How Moral Can You Afford To Be?
Before I begin this article I’d just like to point out that I’m not attempting to give a moral lecture, I’m simply asking a question. In the tough economic times we’re currently enduring, How Moral Can You Afford To Be?
Whether it’s down to inflation, benefit cuts or just an overdue pay rise, many of us are now having to watch what we spend more than ever before.
My wife and I recently hit the shops hoping to find some cheap bargains to kit out our young family with clothes for the winter. The trip went well and we found some amazingly cheap clothes for both ourselves and the kids. When I got home though I thought more deeply about the cost of some of the items we’d bought and couldn’t help but wonder what the moral cost of my shopping trip might be?
How can they make clothes so cheap?
I don’t want to start naming individual retailers but some of the stores which we visited had garments that cost only a few pounds each. How on earth can retailers produce a garment of clothing for just a few pounds? I know we have production lines and computers that simplify the process, but when you produce items of clothing human labour must still be a huge factor in the production process. Perhaps I’m wrong but surely someone has to sit down and sew the seams on the garments? Surely someone has to package the clothes up and deliver them?
Cheap labour must play a huge role in the production of cheap clothing!
With the press coverage this issue has received in recent years, most of us have likely made our minds up about Free Range foods. It’s well documented that cheap eggs, meat, milk and more all seem to come with some kind of moral consequence to the animal or even the farmer. Whether it’s hens packed together in battery cages unable to move, fish farmed in confined areas living a pointless existence or farmers being paid less for milk than it costs them to produce it, in most cases it’s true to say that cheap fresh food comes at a moral cost.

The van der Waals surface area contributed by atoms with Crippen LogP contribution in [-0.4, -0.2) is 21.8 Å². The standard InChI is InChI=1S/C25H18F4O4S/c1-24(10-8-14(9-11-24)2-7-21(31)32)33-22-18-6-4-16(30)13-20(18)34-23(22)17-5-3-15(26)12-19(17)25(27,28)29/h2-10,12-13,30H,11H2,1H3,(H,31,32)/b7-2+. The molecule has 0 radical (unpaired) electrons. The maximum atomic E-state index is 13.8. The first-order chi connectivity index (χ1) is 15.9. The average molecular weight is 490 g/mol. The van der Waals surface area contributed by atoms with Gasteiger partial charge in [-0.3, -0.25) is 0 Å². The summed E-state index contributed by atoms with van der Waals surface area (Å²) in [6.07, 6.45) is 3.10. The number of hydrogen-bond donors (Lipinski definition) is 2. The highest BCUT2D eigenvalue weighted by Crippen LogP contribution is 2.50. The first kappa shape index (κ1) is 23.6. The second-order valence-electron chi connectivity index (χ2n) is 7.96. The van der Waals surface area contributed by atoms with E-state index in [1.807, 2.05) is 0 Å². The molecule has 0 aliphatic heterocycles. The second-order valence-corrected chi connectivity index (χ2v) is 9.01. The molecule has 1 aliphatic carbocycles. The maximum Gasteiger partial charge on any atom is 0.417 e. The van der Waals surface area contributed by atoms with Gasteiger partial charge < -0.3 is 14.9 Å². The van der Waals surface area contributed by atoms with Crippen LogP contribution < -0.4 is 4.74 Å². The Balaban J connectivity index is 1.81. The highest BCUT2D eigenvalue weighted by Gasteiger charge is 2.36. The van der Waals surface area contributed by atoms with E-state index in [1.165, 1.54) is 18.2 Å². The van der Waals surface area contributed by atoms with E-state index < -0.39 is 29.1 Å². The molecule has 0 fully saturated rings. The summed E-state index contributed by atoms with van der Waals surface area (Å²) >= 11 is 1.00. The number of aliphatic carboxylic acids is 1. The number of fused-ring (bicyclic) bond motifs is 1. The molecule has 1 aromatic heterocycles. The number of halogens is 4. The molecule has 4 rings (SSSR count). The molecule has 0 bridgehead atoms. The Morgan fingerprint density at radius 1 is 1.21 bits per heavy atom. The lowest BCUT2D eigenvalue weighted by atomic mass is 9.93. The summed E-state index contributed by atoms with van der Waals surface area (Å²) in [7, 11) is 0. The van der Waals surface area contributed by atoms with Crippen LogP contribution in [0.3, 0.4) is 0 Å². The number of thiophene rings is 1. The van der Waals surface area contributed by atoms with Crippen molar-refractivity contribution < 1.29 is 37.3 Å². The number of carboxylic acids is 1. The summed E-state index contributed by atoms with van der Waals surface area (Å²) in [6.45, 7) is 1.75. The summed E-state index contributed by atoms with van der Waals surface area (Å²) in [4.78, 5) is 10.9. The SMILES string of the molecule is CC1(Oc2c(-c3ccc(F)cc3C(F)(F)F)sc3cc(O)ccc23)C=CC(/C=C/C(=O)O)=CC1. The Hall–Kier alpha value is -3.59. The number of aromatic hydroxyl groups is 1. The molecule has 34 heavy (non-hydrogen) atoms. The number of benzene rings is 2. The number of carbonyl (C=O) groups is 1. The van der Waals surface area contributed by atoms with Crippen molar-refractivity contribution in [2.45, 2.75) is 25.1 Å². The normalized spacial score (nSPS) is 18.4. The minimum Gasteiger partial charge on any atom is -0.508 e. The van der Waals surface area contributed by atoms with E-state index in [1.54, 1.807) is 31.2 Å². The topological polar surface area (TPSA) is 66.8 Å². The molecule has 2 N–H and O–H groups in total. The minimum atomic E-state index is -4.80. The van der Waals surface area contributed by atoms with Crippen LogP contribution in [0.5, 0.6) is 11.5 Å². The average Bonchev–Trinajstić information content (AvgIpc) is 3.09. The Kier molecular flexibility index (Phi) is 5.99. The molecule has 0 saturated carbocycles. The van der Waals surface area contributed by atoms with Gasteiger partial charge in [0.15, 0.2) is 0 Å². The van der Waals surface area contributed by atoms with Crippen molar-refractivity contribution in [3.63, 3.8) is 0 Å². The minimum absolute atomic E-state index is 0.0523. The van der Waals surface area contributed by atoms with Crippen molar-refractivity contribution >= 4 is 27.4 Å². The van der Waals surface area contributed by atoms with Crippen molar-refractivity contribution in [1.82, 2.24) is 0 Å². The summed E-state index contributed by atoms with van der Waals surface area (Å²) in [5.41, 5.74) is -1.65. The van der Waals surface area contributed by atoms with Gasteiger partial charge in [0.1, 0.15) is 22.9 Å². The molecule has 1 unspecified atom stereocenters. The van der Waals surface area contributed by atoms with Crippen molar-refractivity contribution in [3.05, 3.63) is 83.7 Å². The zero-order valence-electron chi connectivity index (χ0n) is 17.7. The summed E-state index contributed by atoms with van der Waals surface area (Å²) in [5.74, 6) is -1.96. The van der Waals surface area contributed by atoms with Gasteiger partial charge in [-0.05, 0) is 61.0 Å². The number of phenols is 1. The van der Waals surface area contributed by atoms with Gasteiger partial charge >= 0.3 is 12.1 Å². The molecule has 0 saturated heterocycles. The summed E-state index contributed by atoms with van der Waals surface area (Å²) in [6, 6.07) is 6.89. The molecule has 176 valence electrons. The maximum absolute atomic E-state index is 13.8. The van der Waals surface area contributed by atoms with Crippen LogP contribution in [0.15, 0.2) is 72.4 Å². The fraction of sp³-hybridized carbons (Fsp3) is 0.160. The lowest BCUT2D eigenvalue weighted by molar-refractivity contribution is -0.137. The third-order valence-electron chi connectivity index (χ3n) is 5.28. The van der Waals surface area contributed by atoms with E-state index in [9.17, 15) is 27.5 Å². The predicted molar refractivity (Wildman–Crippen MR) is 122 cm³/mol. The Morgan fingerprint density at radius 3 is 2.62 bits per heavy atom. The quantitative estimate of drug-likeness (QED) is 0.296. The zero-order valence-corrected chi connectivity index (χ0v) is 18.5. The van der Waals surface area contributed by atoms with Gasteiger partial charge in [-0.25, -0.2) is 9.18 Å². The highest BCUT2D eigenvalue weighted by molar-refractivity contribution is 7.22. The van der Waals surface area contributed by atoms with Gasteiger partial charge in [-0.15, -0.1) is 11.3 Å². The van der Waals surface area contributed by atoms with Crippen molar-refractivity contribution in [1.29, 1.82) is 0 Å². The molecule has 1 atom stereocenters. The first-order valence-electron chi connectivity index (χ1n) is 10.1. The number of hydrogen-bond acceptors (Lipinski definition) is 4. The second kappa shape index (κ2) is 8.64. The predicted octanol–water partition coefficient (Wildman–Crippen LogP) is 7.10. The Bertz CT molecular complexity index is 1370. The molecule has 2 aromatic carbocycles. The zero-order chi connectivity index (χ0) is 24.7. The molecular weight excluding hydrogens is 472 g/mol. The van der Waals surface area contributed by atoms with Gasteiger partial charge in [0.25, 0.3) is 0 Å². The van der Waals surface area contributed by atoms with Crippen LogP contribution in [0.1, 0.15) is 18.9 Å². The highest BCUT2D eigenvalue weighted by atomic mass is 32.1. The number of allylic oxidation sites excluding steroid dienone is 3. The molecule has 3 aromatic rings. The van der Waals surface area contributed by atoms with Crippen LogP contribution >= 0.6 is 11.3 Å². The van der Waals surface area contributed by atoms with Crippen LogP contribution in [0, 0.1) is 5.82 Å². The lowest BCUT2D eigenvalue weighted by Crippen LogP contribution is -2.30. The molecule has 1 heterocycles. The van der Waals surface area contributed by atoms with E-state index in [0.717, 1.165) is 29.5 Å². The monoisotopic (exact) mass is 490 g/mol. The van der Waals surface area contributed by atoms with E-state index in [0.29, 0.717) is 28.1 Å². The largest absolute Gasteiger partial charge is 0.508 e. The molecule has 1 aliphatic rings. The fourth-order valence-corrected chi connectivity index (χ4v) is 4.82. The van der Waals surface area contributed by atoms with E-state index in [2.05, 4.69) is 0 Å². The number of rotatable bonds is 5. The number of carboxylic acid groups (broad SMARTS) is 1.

Then we have the mass produced, fatty, genetically modified foods sold freely in supermarkets. We all know we should only buy sausages that have a meat content of at least 70% (This is one rule that I stick to) and avoid Turkey Twizzlers! The problem is that when you try to switch all your foods to organically grown, free range products which are free from any kind of dodgy fats or additives, your weekly shopping bill increases dramatically.
Sometimes The Lines Are Blurred
To Confuse matters even further I often hear news stories accusing the more expensive brands and retailers of being involved in the same kind of morally questionable practices that the cheaper retailers are accused of. Again I don’t want to name any names but I’m sure you can think of a few examples.
If the clothes we buy and the foods we eat are all produced in the same unethical manner by the majority of retailers, should we actually feel any guilt for buying cheaper brands?
How moral can you afford to be?
So I’m back to my original question, How moral can you afford to be?
We’d all love to make the correct moral choice every time when it comes to the things we buy, but is that realistic in the world we live in. I’m not one for ignoring moral responsibility but I’m also a realist. Can the majority of people really afford to stick to their moral convictions during the tough economic times we face?